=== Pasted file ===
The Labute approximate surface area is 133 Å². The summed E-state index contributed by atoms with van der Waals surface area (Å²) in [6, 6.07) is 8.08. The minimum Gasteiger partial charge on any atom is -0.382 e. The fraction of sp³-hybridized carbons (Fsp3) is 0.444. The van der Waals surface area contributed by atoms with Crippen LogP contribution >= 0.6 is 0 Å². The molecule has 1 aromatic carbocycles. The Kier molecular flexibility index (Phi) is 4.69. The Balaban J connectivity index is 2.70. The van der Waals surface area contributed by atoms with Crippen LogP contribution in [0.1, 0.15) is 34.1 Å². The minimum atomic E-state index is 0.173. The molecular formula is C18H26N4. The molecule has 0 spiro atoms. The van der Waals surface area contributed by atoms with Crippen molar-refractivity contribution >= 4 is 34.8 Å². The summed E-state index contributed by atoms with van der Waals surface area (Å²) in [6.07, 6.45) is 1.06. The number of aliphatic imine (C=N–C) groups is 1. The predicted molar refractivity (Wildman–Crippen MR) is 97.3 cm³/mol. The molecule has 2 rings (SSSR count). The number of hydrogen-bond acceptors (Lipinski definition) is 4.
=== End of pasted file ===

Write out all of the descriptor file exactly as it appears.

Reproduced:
The Labute approximate surface area is 133 Å². The summed E-state index contributed by atoms with van der Waals surface area (Å²) in [6, 6.07) is 8.08. The minimum Gasteiger partial charge on any atom is -0.382 e. The fraction of sp³-hybridized carbons (Fsp3) is 0.444. The van der Waals surface area contributed by atoms with Crippen LogP contribution >= 0.6 is 0 Å². The molecule has 1 aromatic carbocycles. The Kier molecular flexibility index (Phi) is 4.69. The Balaban J connectivity index is 2.70. The van der Waals surface area contributed by atoms with Crippen LogP contribution in [0.1, 0.15) is 34.1 Å². The minimum atomic E-state index is 0.173. The molecular formula is C18H26N4. The molecule has 0 spiro atoms. The van der Waals surface area contributed by atoms with Crippen molar-refractivity contribution >= 4 is 34.8 Å². The summed E-state index contributed by atoms with van der Waals surface area (Å²) in [6.07, 6.45) is 1.06. The number of aliphatic imine (C=N–C) groups is 1. The predicted molar refractivity (Wildman–Crippen MR) is 97.3 cm³/mol. The molecule has 2 rings (SSSR count). The number of hydrogen-bond acceptors (Lipinski definition) is 4.